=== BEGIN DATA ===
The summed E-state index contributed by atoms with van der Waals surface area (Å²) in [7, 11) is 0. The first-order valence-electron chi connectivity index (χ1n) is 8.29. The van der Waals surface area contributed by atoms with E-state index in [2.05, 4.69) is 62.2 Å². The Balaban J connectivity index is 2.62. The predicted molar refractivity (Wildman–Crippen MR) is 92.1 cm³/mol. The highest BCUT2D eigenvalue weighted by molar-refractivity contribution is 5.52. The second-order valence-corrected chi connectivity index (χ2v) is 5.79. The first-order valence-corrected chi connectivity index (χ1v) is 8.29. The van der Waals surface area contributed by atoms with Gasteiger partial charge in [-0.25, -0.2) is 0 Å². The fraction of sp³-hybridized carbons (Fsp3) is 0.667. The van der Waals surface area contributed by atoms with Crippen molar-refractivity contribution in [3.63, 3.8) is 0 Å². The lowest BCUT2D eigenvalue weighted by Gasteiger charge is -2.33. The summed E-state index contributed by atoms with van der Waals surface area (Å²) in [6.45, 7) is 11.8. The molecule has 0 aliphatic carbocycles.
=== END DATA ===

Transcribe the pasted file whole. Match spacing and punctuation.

The summed E-state index contributed by atoms with van der Waals surface area (Å²) in [7, 11) is 0. The first-order valence-electron chi connectivity index (χ1n) is 8.29. The van der Waals surface area contributed by atoms with E-state index in [2.05, 4.69) is 62.2 Å². The Balaban J connectivity index is 2.62. The predicted molar refractivity (Wildman–Crippen MR) is 92.1 cm³/mol. The highest BCUT2D eigenvalue weighted by molar-refractivity contribution is 5.52. The second-order valence-corrected chi connectivity index (χ2v) is 5.79. The first-order valence-corrected chi connectivity index (χ1v) is 8.29. The van der Waals surface area contributed by atoms with Gasteiger partial charge in [-0.25, -0.2) is 0 Å². The fraction of sp³-hybridized carbons (Fsp3) is 0.667. The van der Waals surface area contributed by atoms with Crippen molar-refractivity contribution in [3.63, 3.8) is 0 Å². The lowest BCUT2D eigenvalue weighted by Gasteiger charge is -2.33. The summed E-state index contributed by atoms with van der Waals surface area (Å²) in [6.45, 7) is 11.8. The molecule has 0 aliphatic carbocycles.